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Today, we are gonna talk about something that people are really afraid of, and that is talking about how much their services or products are going to cost. I want to give you one technique you can use that can make this conversation go much more easily.
We have a whole GrowBIG® Module we call “The Psychology of Pricing of Payments" which discusses seven behavioral economics principals that you can use. But this is one that we find very powerful that is easily explainable in a video like this. Hopefully, it can help you quite a bit.
A lot of times, when people give pricing to a client, they give them one option.
They tell their client, "Here is the scope of work. Here is the process. Here are the people who will be involved in it. And this is the way the pricing must be to match that scope. Here is how the financials can look."
The problem with giving one option to a client is, mentally, it gives them a "Do I like it, or do I not?" kind of experience. There are times when this makes sense. Many times, when we are gaining a small, potential project with a client, we provide one option and let it go. There is, however, a different way to accomplish the same idea that is more effective.
For bigger projects or projects you are still negotiating, it can be more beneficial to provide three options.
We have found that, when you provide three options of varying and increasing scope and value, you develop a mental framework of which one is right for me on the buyer's side. That is much more powerful than "Do I like it or not?", which is what you get with the one option scenario.
When we advise our clients, we help them come up with three options for their clients. The way to do that is create a landscape document, usually a one pager. You have a column for each of the options. The first, Option 1, typically is going to have the least amount of scope, but also the lowest price. Option 2 will have everything in Option 1, plus something else. Option 3 will have everything in Option 2, plus something else.
Doing this also makes it simple to write it up. If you can keep it to one page. A client can quickly look through it. You can guide them while being agnostic about what they choose. They're all great options. But it allows them figure out which ballpark they would like to be in. And they are able to pick that specific option.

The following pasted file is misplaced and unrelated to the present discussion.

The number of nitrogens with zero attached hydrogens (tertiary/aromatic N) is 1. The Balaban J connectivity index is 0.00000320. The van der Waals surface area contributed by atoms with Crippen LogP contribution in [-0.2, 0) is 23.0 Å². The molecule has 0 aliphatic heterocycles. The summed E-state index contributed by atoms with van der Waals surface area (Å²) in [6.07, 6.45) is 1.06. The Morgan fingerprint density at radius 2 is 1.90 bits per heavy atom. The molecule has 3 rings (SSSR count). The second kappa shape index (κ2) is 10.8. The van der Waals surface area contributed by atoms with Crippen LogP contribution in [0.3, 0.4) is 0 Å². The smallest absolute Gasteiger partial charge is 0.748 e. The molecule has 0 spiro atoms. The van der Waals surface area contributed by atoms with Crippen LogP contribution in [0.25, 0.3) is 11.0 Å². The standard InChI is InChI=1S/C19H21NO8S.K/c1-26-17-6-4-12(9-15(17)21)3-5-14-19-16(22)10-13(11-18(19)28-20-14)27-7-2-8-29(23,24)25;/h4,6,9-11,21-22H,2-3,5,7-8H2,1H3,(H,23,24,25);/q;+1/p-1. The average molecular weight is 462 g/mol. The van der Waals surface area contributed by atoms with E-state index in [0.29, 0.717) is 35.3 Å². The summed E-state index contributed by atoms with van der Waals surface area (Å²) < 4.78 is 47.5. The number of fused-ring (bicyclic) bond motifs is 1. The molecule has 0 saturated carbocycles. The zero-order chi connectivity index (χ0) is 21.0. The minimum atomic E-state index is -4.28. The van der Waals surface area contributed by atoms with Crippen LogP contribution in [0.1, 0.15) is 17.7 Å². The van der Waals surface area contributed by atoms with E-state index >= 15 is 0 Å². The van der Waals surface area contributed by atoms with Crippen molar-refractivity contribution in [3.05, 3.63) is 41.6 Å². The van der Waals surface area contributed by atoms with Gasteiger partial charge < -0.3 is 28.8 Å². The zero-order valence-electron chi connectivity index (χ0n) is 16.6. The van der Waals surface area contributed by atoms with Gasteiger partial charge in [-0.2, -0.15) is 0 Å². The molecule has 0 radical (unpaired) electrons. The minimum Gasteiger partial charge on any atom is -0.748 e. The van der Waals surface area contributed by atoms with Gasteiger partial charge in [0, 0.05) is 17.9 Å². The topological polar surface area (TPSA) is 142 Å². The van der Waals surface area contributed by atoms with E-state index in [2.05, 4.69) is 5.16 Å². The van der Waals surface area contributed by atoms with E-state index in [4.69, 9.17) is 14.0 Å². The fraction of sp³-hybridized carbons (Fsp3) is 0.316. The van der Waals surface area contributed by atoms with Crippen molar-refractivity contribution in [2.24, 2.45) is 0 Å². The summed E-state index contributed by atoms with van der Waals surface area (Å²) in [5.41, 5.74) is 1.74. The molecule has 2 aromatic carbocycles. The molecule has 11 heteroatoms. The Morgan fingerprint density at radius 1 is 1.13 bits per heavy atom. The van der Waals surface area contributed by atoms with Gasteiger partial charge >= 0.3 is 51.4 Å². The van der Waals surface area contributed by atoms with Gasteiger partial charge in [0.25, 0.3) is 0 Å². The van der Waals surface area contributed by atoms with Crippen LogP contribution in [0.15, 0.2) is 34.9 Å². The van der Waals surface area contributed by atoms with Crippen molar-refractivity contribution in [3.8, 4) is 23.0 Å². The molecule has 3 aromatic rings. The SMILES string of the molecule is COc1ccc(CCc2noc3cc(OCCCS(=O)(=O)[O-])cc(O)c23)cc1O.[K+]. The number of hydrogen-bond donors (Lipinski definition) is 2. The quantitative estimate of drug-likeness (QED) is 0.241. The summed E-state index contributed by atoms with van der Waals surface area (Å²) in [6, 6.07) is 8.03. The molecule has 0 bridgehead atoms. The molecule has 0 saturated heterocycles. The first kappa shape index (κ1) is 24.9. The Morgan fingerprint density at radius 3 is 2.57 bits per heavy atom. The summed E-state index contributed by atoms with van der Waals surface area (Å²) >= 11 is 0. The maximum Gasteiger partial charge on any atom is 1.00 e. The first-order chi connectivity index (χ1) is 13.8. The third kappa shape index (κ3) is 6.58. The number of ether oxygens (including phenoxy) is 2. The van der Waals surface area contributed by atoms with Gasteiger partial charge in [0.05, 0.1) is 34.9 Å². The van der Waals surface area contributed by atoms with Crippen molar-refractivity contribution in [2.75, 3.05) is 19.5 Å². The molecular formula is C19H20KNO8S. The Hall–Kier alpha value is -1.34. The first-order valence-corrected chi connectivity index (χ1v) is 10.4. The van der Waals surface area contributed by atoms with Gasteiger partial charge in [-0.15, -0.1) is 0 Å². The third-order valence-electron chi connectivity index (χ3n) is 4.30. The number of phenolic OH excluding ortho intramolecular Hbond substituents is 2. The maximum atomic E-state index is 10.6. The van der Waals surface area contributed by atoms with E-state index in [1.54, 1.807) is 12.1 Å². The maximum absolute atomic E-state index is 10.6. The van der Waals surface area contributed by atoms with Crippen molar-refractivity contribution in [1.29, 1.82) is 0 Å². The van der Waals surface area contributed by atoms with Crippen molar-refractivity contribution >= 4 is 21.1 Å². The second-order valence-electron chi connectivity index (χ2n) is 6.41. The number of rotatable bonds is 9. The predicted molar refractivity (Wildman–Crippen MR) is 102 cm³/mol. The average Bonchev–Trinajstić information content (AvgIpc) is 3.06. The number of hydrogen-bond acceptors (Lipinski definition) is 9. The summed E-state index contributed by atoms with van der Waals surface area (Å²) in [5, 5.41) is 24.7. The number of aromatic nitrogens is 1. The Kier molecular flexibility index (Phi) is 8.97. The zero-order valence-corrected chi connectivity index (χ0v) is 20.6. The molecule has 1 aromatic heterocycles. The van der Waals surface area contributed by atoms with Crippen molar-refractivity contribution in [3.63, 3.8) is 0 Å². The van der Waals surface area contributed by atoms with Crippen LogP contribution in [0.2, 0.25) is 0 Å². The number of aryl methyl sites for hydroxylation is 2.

Say the client has picked Option 2, the middle one. Then you can build out the scope of work, the process, the people, and the pricing with some input from them, using Option 2 as the baseline. It's a great way to Build Everything Together with a client and focus around both what they want and what you want, while providing expert guidance every step of the way.
The first is when the deals are big.
The bigger scope a project has, the more people involved, the more complicated the process, and the harder it is sometimes to move forward with a client because everybody is working to get what they want. Providing three options to a client on one simple page can get things unstuck and give you direction. Everyone can then help fine tune from there. So this first scenario is all about the scale being large and needing to move forward. This technique is a great solution, helping you point in a direction with the client.
The second is when the stakes are high, when you feel like you have to win this particular piece of work.
Sometimes this can even happen with smaller projects that you are doing for a client. Perhaps it is a 'first time' project for that particular client, who you really want to work with. Maybe it is a long standing client, but this is a 'first time' offering you've got and you've never been able to move forward with them on this type of service or project before. You really want to cement this offering, get it started, and start doing this kind of work.
Whatever the reason, when you feel like you've really got to win something, it can be really helpful to provide three options because you have a higher likelihood of getting a yes. With three options, people have the framework of "What is right for me?" as opposed to only one option providing a framework of either "Do I like it or not? Is it yes or no?"
The two scenarios outlined above are perfect times to use the three-option technique.
As always, with these videos, we hope you find them valuable, and we hope they help you help your clients succeed!